Lee: …That’s stupid. That’s one a’ those — whadya’ call it? Whadya’ call that?
Lee: Whadya’ call it when somethin’s been said a thousand times before. Whadya’ call that?
Aistom: Um — a cliché?
Lee: Yeah. That’s right. Cliché. That’s what that is. A cliché… that’s stupid.
— True West (1980)
My personal mantra, for more than two decades, has been doing everything humanly possible to make my life more artistic. That doesn’t merely extend to pursuing creative goals, but actually striving to some sublime, evanescent sweet spot where the lines blur: art as life and life through and in art.
From my own experience and what I’ve seen, read and heard, even our best literary practitioners have had a difficult time doing this with success. Most writers are on record, with equal parts regret and impunity, confessing that in order to fully dedicate themselves, it was inexorably at the expense of friends, family, life itself. Conversely, the inimitable Oscar Wilde lamented “I put all my genius into my life; I put only my talent into my works.”
The moral? Artists, too, are only human. Even the best of the best can only do so much, and something has to give.
This is one of the many reasons Sam Shepard has long been both idol and inspiration, as a writer and person. Off the top of my head, I’m not certain I can pinpoint anyone from the 20th Century who more fully realized his potential, as individual and artist. Like Wilde, he was blessed with talent and charm (not to mince words, he was a beautiful man), and he somehow managed to incorporate virtually every cliché of Americana, distilling it into his own, unique persona.
Semi-tortured artist, channeling our pathologies via works that were, on arrival, sui generis? Yes. Prototypical rugged individual, who mostly shunned the hackneyed trappings of fame, preserving both his integrity and his soul? Yes. Man’s man comfortable in the outdoors, and adept at working with either animals or his bare hands? (Quick: think of how many playwrights you’d actually be able to hunt with, get shitfaced with, talk books and music with, and with whom you’d hope to have by your side if your car broke down in the middle of nowhere. Unlike most contemporary men of the pen, Shepard could change his own oil, literally and figuratively.) The dude who got to spend quality time with Jessica Lange? Yeah, he did that too.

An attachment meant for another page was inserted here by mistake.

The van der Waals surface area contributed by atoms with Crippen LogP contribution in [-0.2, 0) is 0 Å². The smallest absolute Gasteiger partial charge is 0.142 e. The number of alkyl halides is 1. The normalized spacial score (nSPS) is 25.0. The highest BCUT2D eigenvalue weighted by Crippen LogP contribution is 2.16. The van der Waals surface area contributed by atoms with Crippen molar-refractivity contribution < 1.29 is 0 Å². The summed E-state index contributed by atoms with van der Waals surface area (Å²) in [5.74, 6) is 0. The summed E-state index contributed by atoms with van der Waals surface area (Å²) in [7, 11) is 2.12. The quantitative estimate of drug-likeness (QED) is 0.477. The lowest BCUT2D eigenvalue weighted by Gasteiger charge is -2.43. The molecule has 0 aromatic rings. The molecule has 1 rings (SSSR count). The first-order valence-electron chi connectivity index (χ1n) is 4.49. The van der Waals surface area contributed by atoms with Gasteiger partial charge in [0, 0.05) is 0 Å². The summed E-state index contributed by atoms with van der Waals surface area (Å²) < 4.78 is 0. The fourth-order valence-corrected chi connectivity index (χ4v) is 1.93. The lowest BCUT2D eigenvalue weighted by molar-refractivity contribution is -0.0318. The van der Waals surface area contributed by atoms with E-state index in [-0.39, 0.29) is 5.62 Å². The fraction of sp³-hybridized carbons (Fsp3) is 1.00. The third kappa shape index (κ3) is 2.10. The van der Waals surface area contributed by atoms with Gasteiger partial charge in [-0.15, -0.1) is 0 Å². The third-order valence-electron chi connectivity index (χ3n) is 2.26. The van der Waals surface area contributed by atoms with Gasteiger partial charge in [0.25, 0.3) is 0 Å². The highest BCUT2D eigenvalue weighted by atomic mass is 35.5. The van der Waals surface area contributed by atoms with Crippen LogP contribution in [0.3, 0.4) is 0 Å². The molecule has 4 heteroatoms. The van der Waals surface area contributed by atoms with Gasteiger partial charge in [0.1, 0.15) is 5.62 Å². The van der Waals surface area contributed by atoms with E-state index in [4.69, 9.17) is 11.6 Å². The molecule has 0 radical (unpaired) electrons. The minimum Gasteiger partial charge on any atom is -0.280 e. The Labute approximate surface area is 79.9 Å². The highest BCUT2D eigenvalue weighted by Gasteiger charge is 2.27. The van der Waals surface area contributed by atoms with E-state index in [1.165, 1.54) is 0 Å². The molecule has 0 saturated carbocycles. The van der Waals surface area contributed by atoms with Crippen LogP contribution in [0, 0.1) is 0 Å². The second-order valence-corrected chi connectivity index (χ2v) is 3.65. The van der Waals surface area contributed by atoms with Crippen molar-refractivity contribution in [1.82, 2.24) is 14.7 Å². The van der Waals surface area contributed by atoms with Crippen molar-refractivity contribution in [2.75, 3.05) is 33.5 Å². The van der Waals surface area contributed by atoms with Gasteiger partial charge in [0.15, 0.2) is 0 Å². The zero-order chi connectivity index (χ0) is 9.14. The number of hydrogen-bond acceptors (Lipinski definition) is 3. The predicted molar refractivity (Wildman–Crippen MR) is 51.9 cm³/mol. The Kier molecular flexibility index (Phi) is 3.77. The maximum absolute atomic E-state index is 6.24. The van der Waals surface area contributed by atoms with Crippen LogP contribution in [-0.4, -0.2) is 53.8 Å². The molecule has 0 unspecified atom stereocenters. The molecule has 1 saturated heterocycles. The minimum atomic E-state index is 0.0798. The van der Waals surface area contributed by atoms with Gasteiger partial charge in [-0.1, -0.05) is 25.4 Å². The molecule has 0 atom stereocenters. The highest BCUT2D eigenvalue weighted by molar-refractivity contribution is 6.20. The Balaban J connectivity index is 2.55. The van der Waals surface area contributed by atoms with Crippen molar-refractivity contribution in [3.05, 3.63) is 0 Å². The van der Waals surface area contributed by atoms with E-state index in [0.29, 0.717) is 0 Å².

Oh, he was a pretty good actor, as well. A leading man who, like Neil Young, preferred heading into ditches of his own design.
As I said, clichés abound, but Shepard somehow wore them like rented tuxedos, suitable for the occasion. Actually, that’s not accurate; Shepard never rented or borrowed anything. That was the point.
Shepard managed to be his own man while inhabiting what we talk about when we talk about masculinity — both the manufactured and instinctive types. He was, in short, the real deal. Jim Harrison came close, Charles Bukowski, in his way, was a kind of poor man’s everyman; Ernest Hemingway was a legend in his own tortured mind (but, in fairness, he could walk the walk on a fishing boat or in a bar brawl). I’m still not certain there has been a superstar who stayed at the top of his game, on so many levels, for so long. To invoke the overused parlance of our time, Shepard acted like he’d been there before, even though he was continually exploring previously unmapped territory. Perhaps he’d appreciate the irony of using clichés to describe an iconoclast who obliterated cliché.